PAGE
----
- Raspberry Pi 3 Model A+ single-board computer with 5V power supply and microSD card. (A RaspPi B model is too big to fit.)
- ReSpeaker 2-Mics Pi Hat microphone board seeedstudio.com
- Miniature speakers, 16mm, 50Ω (2) such as Visaton # 2816, Amazon #B003EA3VPO
- Wood screws, 2mm×10mm (4)
- Hookup wire
- JST 2.0 connector or 3.5mm stereo cable
- 3D printed Alias housing Design inspired by parasitic fungus! Download the free STL files for printing.
WHAT IS ALIAS?
Alias is a teachable “parasite” that gives you more control over your smart assistant’s customization and privacy. Through a simple app, you can train Alias to react to a self-chosen wake-word; once trained, Alias takes control over your home assistant by activating it for you. When you’re not using it, Alias makes sure the assistant is paralyzed and unable to listen to your conversations.
When placed on top of your home assistant, Alias uses two small speakers to interrupt the assistant’s listening with a constant low noise that feeds directly into the microphone of the assistant. When Alias recognizes your user-created wake-word (e.g., “Hey Alias” or “Jarvis” or whatever), it stops the noise and quietly activates the assistant by speaking the original wake-word (e.g., “Alexa” or “Hey Google”).
From here the assistant can be used as normal. Your wake-word is detected by a small neural network program that runs locally on Alias, so the sounds of your home are not uploaded to anyone’s cloud.
A YEAR OF ALIAS
When we launched Alias back in January 2019 we had no idea what an amazing journey we were about to step into. It was a hobby project we’d worked on during evening hours for 6 months — a fun challenge and a way to express some thoughts and values around our relation to tech, smart homes, and the future.
It didn’t take long for online magazines and newspapers to catch on. Articles turned into interviews, and awards turned into exhibitions around the world. In the end, it was exactly what we hoped for: We never planned to bring another product into the world, but rather to inspire consumers to try an alternative solution and the idea that we, as the owners of our devices and our data, should have control over them.
Despite all the effort to make it a working prototype, Alias 1.0 was still not an out-of-the-box experience. The code was experimental and rough. So after popular feedback, we decided to rewrite the project from the ground up.
WHAT’S NEW (2.0)
When creating the early prototypes it became clear that there were no real-time sound classifiers fit for our purpose, so we decided to write our own software for sound analysis: we turned the sound into spectrograms and used Keras (a popular TensorFlow wrapper) to make the machine learning logic. Our big ambition with this first approach was to allow any sound to be used, not just words. While it was fun to learn about all this, we never really got it to work better than a proof of concept. So new we’re using an offline speech-to-text algorithm called PocketSphinx to do keyword detection. This has made Alias more reliable and easier to configure and train, relying on words from the dictionary.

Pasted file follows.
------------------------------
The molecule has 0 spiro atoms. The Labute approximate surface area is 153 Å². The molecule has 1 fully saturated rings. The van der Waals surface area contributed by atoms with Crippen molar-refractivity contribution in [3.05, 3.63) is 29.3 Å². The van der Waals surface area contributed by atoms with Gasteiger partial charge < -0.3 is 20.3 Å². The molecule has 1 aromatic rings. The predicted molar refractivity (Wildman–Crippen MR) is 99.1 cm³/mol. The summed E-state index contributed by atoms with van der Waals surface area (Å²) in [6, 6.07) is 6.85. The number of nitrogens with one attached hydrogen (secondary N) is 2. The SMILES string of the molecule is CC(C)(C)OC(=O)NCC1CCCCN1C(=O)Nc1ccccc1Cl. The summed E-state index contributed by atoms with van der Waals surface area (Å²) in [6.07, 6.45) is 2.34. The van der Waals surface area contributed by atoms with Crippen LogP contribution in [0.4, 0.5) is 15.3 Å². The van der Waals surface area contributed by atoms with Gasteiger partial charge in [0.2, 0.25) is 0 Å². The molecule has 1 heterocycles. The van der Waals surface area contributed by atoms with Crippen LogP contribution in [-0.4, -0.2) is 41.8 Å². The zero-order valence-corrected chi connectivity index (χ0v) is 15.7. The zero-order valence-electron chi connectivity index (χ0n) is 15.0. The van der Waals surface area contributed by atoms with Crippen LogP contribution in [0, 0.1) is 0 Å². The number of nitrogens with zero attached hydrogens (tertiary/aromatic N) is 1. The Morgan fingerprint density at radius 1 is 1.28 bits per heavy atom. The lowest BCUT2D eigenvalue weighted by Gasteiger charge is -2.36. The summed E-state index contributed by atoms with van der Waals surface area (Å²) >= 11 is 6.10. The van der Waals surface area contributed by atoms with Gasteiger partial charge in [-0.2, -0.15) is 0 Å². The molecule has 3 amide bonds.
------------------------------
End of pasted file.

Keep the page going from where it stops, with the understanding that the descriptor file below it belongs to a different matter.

Our solution of placing small speakers directly onto the microphone of the assistant inspired a lot of new ideas, and we realized that we could let the user configure custom shortcuts to tell Alias to send longer commands to the assistant. Previously we used an audio snippet of the original wake-word to wake up the assistant; our new design implements a text-to-speech algorithm (eSpeak) that makes it possible to not only change the wake-word but also specify exactly what commands to send. Now you can start a whole service from one wake-word. For example, you could say “Funky time!” and Alias can pass it along as “OK Google, play some funky music on Spotify.” There’s no limit to how many wake-words/commands the Alias can be configured with at once.
Having this new programmable voice that communicates with the assistant also made us think of different ways to create “data noise” to make the user more anonymous. So we’ve added a settings page where you can configure different parameters:
• We added a Gender option to let you choose what gender the assistant should perceive when Alias whispers command. By changing to the opposite gender you’ll be able to introduce false labeling into the assistant’s algorithm. This confusion might lead to interesting interactions and answers.
• We added a Language option to change the language of Alias when it speaks to your assistant — another layer of false labeling that makes the system label you with a different nationality. To use this feature, the command for the assistant has to be written in the selected language.
Besides that, we’ve also added options to optimize the performance of Alias, e.g. sensitivity, noise delay, and volume.
Follow the instructions at instructables.com/id/Project-Alias to build your new and improved Alias 2.0, and grab the latest code at github.com/bjoernkarmann/project_alias/tree/2.0. We’ve also provided a new .img file, so now installing is as easy as flashing an empty SD card.
Alias was one of the first public hacks to approach the privacy issues on home assistants, but since early 2018 many more research and hobby projects have been tackling the issue, such as the DolphinAttack method that sends voice commands my modulating ultrasonic frequencies you can’t hear, or the recent Light Commands attack that uses lasers from a distance to manipulate the microphone.
It’s clear this problem is something we care about but have yet to find the right solution. The future is hopefully going to be a decentralized one with private smart homes. But until that happens it’s important to not accept the predefined lifestyle from Silicon Valley and to question whether it’s really as “smart” as they say!